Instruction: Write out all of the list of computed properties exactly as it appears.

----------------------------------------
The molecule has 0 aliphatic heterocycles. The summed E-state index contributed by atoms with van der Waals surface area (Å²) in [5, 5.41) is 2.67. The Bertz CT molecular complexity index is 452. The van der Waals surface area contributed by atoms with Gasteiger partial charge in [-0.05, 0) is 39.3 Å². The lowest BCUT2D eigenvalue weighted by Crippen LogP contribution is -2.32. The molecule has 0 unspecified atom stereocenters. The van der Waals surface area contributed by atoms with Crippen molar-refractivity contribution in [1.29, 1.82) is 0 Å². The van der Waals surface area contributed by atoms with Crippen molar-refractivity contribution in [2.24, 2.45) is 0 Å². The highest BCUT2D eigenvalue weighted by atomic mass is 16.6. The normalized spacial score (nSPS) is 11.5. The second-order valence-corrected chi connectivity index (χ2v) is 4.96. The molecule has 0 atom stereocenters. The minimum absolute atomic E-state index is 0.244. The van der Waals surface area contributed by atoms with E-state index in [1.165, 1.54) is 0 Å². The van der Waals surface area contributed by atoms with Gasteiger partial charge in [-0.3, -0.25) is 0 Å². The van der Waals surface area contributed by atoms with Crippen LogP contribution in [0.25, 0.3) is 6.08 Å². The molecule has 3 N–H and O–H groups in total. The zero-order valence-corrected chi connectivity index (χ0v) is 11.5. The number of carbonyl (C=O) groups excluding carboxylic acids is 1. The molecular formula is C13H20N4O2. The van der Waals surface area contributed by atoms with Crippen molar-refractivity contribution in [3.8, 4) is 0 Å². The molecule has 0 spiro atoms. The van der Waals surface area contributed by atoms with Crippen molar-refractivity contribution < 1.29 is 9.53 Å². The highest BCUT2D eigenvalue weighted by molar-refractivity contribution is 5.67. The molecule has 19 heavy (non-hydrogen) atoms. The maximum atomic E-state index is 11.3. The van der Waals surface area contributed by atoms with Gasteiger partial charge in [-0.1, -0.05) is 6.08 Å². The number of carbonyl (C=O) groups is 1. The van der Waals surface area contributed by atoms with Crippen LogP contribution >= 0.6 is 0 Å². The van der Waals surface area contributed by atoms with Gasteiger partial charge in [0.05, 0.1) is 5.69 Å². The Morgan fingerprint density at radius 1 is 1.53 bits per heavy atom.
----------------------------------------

The molecule has 0 aliphatic heterocycles. The summed E-state index contributed by atoms with van der Waals surface area (Å²) in [5, 5.41) is 2.67. The Bertz CT molecular complexity index is 452. The van der Waals surface area contributed by atoms with Gasteiger partial charge in [-0.05, 0) is 39.3 Å². The lowest BCUT2D eigenvalue weighted by Crippen LogP contribution is -2.32. The molecule has 0 unspecified atom stereocenters. The van der Waals surface area contributed by atoms with Crippen molar-refractivity contribution in [1.29, 1.82) is 0 Å². The van der Waals surface area contributed by atoms with Crippen molar-refractivity contribution in [2.24, 2.45) is 0 Å². The highest BCUT2D eigenvalue weighted by atomic mass is 16.6. The normalized spacial score (nSPS) is 11.5. The second-order valence-corrected chi connectivity index (χ2v) is 4.96. The molecule has 0 atom stereocenters. The minimum absolute atomic E-state index is 0.244. The van der Waals surface area contributed by atoms with E-state index in [1.165, 1.54) is 0 Å². The van der Waals surface area contributed by atoms with Gasteiger partial charge in [-0.3, -0.25) is 0 Å². The van der Waals surface area contributed by atoms with Crippen LogP contribution in [0.25, 0.3) is 6.08 Å². The molecule has 3 N–H and O–H groups in total. The zero-order valence-corrected chi connectivity index (χ0v) is 11.5. The number of carbonyl (C=O) groups excluding carboxylic acids is 1. The molecular formula is C13H20N4O2. The van der Waals surface area contributed by atoms with Crippen molar-refractivity contribution in [3.8, 4) is 0 Å². The molecule has 0 spiro atoms. The van der Waals surface area contributed by atoms with Crippen molar-refractivity contribution < 1.29 is 9.53 Å². The highest BCUT2D eigenvalue weighted by molar-refractivity contribution is 5.67. The molecule has 19 heavy (non-hydrogen) atoms. The maximum atomic E-state index is 11.3. The van der Waals surface area contributed by atoms with Gasteiger partial charge in [-0.1, -0.05) is 6.08 Å². The number of carbonyl (C=O) groups is 1. The van der Waals surface area contributed by atoms with Crippen LogP contribution >= 0.6 is 0 Å². The van der Waals surface area contributed by atoms with Gasteiger partial charge in [0.05, 0.1) is 5.69 Å². The Morgan fingerprint density at radius 1 is 1.53 bits per heavy atom.